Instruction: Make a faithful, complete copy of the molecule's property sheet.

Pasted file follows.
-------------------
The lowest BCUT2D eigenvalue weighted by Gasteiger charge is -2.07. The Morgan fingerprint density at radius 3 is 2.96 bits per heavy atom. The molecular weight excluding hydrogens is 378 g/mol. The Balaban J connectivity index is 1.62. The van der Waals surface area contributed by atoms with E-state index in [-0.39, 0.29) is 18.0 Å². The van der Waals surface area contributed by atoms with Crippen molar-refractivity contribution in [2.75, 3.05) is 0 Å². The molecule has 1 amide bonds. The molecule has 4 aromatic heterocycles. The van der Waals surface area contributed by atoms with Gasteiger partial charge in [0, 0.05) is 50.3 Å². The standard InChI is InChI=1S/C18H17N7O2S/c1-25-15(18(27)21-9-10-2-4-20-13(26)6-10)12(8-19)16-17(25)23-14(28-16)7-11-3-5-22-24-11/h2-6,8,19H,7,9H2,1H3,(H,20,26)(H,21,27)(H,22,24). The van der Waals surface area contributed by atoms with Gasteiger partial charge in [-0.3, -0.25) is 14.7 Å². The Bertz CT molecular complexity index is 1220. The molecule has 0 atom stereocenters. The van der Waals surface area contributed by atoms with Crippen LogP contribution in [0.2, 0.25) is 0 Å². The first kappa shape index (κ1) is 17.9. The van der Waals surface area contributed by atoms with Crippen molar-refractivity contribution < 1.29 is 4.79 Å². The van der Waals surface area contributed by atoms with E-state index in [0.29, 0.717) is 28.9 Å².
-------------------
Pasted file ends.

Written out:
The lowest BCUT2D eigenvalue weighted by Gasteiger charge is -2.07. The Morgan fingerprint density at radius 3 is 2.96 bits per heavy atom. The molecular weight excluding hydrogens is 378 g/mol. The Balaban J connectivity index is 1.62. The van der Waals surface area contributed by atoms with E-state index in [-0.39, 0.29) is 18.0 Å². The van der Waals surface area contributed by atoms with Crippen molar-refractivity contribution in [2.75, 3.05) is 0 Å². The molecule has 1 amide bonds. The molecule has 4 aromatic heterocycles. The van der Waals surface area contributed by atoms with Gasteiger partial charge in [0, 0.05) is 50.3 Å². The standard InChI is InChI=1S/C18H17N7O2S/c1-25-15(18(27)21-9-10-2-4-20-13(26)6-10)12(8-19)16-17(25)23-14(28-16)7-11-3-5-22-24-11/h2-6,8,19H,7,9H2,1H3,(H,20,26)(H,21,27)(H,22,24). The van der Waals surface area contributed by atoms with Gasteiger partial charge in [-0.3, -0.25) is 14.7 Å². The Bertz CT molecular complexity index is 1220. The molecule has 0 atom stereocenters. The van der Waals surface area contributed by atoms with Crippen LogP contribution in [0.2, 0.25) is 0 Å². The first kappa shape index (κ1) is 17.9. The van der Waals surface area contributed by atoms with Crippen molar-refractivity contribution < 1.29 is 4.79 Å². The van der Waals surface area contributed by atoms with E-state index in [0.29, 0.717) is 28.9 Å².